Jack Dawson As An Allegory Of Christ
James Cameron’s 1997 visual masterpiece. A beautiful, artistic, flower-child boy-man meets a high-spirited, intellectually curious, privileged, but trapped young woman.
The romance the couple embarks upon changes them both forever. Rose overthrows the shackles of the oppressive class system that has stifled her self-actualisation and corralled her into an abusive relationship—and goes on to live the emancipated, empowered life she has always dreamt of.
Things don’t go quite so well for Jack…
The boat sinks. He dies.
But not before saving Rose by ensuring her body is out of the water on top of a large piece of driftwood, a door that has become unsecured from its original position on board the ship.
Almost as soon as the movie was released, fans lamented Jack’s demise and wondered: “Was there enough room on the door for the both of them?”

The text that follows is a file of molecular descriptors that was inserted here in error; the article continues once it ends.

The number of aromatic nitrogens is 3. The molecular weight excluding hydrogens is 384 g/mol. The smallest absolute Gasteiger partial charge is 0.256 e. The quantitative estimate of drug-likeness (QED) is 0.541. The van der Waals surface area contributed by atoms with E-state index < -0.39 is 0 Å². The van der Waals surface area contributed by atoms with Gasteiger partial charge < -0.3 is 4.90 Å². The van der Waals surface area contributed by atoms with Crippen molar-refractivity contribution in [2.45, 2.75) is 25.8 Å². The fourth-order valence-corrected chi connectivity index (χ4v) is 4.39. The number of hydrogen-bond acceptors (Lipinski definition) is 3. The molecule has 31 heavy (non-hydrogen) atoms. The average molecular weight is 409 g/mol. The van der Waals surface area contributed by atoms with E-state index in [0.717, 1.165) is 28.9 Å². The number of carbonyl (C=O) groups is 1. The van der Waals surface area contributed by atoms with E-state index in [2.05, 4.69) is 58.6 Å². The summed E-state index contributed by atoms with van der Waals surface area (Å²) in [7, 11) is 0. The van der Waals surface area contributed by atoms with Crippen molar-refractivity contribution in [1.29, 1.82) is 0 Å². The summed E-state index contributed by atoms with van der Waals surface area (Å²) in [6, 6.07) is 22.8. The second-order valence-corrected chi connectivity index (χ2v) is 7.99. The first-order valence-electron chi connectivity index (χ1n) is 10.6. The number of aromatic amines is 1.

(This still might not have saved him, by the way. The North Atlantic in April and at night is still pretty cold even out of water.)
Why do fans of the show not realise that it doesn’t matter whether there was room on the door or not?
Jack had to die.
Jack Dawson is a very obvious—if somewhat unintentional—Christ allegory.
Saying Jack could or should have got on the door too is like wondering why the Apostles didn’t raise an army and fight off the Romans to prevent the crucifixion.
That’s not the point, y’all!
Did Rose (or you) really think she was going to walk off that boat hand in hand with Jack and that her mother and Cal were just going to let that happen? The boat had to sink. Rose had to fake her own death or change her name to get away from them. It’s not improbable that they would have pursued her. The price of her freedom was that high.